“No one cares about your business as much as you do.”
These words from a friend replay in my mind from time to time, and lately, quite often.
I’m truly amazed at the level of ignorance present in this world. Truly.
Is it ignorance or just lack of dedication? Maybe both. Maybe something else entirely. I’m not sure.
What’s troubling is that the rest of us are starting to get the attitude of Well, that’s just the way it is…
Cases in point:
Case 1: My ER bill came today, a duplicate from when I was seen a month ago. I have a notification it was paid. Today I have a bill showing nothing was paid.
Sigh. I know it’s paid, but now I’ll have to call and deal with this. You know there’s an hour gone…
Case 2: Technology is only as good as the people entering the info. I cannot stress this enough: BE IN CHARGE of your information. Check and double check everything. Do NOT expect the information to be correct from visit to visit.
Know every medicine you or a loved one take. Know dates of every procedure, every visit, every single event. Do not rely on others to know, to sync information, to be on the ball.
You really cannot operate with the expectation that people are smarter than you.
People are just that: people.
In our humanness lies our potential for error.
Nothing bad has happened. I just see on a daily basis through this journey these truths:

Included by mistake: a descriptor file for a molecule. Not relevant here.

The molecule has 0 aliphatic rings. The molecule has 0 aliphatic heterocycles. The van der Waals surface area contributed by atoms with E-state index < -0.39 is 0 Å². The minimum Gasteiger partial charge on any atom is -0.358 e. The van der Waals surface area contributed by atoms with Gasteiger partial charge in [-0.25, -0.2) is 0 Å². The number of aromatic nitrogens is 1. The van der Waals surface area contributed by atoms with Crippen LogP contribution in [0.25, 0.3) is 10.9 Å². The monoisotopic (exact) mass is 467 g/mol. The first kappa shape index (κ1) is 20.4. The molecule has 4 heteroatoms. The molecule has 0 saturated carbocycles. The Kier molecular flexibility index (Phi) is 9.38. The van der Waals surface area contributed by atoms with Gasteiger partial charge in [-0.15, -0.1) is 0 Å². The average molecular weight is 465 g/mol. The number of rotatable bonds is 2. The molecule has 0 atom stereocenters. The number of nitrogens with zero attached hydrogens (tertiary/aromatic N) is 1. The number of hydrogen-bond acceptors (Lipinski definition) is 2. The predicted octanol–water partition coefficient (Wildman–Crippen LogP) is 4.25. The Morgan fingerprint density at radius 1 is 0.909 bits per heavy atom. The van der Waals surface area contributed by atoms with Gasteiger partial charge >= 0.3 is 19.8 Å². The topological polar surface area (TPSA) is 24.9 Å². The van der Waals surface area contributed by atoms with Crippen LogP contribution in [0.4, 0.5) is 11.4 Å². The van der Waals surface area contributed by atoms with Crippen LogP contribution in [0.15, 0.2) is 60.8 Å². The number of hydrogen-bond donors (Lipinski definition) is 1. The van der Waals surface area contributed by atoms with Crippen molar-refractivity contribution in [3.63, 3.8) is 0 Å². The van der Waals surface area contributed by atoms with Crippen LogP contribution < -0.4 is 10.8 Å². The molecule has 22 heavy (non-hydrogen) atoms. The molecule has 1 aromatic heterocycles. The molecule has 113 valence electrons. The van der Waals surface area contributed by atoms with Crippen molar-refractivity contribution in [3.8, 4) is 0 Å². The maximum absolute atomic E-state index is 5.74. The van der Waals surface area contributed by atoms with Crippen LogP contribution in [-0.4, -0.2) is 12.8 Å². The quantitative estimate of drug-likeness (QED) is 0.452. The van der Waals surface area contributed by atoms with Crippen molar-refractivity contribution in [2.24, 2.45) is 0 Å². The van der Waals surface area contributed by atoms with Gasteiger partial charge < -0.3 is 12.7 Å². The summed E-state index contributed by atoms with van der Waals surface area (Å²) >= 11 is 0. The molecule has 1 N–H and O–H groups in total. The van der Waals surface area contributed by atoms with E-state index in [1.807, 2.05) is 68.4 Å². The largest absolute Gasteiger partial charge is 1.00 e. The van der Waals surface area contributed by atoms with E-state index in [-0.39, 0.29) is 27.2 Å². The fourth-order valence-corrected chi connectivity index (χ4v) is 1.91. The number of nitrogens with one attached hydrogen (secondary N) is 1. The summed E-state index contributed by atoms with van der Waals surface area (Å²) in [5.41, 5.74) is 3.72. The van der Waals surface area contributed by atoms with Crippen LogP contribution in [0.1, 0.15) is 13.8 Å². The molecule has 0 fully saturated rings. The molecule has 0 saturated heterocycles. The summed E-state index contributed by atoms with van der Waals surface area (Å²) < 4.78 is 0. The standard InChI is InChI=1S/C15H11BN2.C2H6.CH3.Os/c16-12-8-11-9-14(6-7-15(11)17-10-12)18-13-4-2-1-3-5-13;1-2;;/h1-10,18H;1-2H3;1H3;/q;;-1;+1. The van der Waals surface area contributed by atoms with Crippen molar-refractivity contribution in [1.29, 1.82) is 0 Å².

It is critical to write it all down: every call, medication, direction, consultation.
Do not expect one doctor to consult with another. Inform them. Over and over.
Remember that surgeons may be spectacular, but their receptionists may not be. Take names.
Make friends fast…with pharmacists, home health folks, nurses, lab techs. You’ll be glad you did.
You’ll be known as that “knowledgable woman” (or man) and sadly, you’ll be in the minority.
Once again, my past has prepared me.
I’m thankful for the experiences that taught me how to keep track, to document, to organize, to communicate.
You MUST know your stuff when entering a clinic door. Or any door. Lord knows, I learned that from thirty years of teaching. But that my friends, is a different book, yet to be written…